I was happy to see yesterday’s story in the L.A. Times about Christopher Nolan talking about the next Batman film and even giving away the title. The Dark Knight has been one of my favorite films in recent years, honoring the gangster films of the 1930s and the great noir films that influence my writing. Like most, I became aware of Nolan with Memento — an absolutely terrific noir. Love or hate Inception, he is one of the best directors and screenwriters working today.
From the L.A. Times:
Christopher Nolan’s third Batman film will be called “The Dark Knight Rises” and though the Gotham City auteur isn’t ready to reveal the villain of his 2012 film, he did eliminate one of the big contenders: “It won’t be the Riddler,” Nolan said in an exclusive interview with Hero Complex.
Nolan was most eager to talk about the fact that Warner Bros. had agreed with his argument that the film should resist the current 3-D craze and instead use high-definition approaches and IMAX cameras to strike out on a different cinematic path than the stereoscopic technology that, for better or worse, has become the dominant conversation in the blockbuster sector.
Check back here later in the morning for a more in-depth look at that decision and the Nolan ambitions and reasons behind it.
As for the title, it shows the writer-director’s intention to keep his Bruce Wayne trilogy tightly stitched together. “We’ll use many of the same characters as we have all along, and we’ll be introducing some new ones,” Nolan said cryptically. I had an odd thought: What if Nolan somehow brings back Harvey Dent?
The only reason I even mention it is because, back during post-production on the second film, Nolan told me that the title “The Dark Knight” was just as much about Dent and his fall from the status of shining-knight civic crusader. Dent was plainly dead at the end of the last film, though, and Nolan has been intent on keeping his Gotham City film firmly rooted in a gritty gangland realism– this isn’t a franchise that has veered off into the supernatural or even much super-science.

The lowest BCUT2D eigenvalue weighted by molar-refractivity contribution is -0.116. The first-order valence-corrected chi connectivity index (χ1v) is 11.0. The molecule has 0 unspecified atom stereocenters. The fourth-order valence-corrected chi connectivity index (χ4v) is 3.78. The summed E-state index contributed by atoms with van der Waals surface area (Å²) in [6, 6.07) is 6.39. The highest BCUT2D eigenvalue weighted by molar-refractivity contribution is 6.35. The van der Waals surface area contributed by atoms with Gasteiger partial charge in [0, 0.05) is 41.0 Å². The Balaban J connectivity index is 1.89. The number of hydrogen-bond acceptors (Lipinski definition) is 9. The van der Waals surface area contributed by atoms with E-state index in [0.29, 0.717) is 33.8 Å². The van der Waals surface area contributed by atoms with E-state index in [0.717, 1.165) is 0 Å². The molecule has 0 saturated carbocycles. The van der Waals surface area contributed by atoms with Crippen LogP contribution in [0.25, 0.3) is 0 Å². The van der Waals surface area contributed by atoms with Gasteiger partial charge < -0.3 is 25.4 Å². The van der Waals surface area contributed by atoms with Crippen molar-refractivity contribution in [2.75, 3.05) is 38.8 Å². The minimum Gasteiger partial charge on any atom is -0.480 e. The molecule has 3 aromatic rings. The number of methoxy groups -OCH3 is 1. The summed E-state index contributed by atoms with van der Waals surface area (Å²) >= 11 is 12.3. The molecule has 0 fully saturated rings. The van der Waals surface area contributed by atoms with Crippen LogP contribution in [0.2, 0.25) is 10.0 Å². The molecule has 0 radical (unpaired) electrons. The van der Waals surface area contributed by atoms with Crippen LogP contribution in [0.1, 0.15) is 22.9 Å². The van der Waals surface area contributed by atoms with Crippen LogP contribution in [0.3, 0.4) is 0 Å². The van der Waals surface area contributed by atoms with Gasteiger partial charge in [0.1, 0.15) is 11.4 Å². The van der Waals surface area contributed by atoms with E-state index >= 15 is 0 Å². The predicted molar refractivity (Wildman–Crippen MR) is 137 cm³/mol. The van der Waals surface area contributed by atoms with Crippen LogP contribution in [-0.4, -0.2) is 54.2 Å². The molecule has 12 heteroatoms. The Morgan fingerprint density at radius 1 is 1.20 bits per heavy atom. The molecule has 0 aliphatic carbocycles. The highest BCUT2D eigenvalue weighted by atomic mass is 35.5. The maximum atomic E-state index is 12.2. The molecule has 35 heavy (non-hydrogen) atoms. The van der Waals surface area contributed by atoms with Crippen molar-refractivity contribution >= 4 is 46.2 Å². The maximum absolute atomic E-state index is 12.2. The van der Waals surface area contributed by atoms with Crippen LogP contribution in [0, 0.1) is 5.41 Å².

Nolan plays things close to the vest — he’s one of the few filmmakers of his generation who actually does wear a vest — and he chuckled when I tried to get a few more details out of him. “Oh, you know me, I don’t talk.”
He began our conversation by comparing it with a visit to the dentist’s office. Well, if so, he’s a patient who never opens wide. I asked if he could imagine a time when Warner Bros. would let a filmmaker shoot a Batman script where the villain isn’t one of the signature creations from the comic books. “Ah, Geoff Boucher, master of the leading question,” he said with a chuckle.
That’s when he did agree, however, to eliminate a villain candidate, namely Edward Nigma, the green-suited Riddler, who many people (myself included) assumed was the next natural choice. That character could be taken in a lot of directions — think of Kevin Spacey’s character in “Seven” as a compass point for one of those dark paths — but Nolan and his team are going a different way.
As with “Dark Knight,” the new film has a script written by Nolan and his brother, Jonah, and it’s based on a story by the director and David Goyer. Earlier, I got Nolan to take Mr. Freeze off the list and, yes, this is like pulling teeth but don’t think for a minute that I mind.
Nolan makes sublime films, and any secrets he wants to keep in place are done so to protect the final product. As for me, I’m hoping now for Hugo Strange who, come to think of it, looks a bit like a dentist…
– Geoff Boucher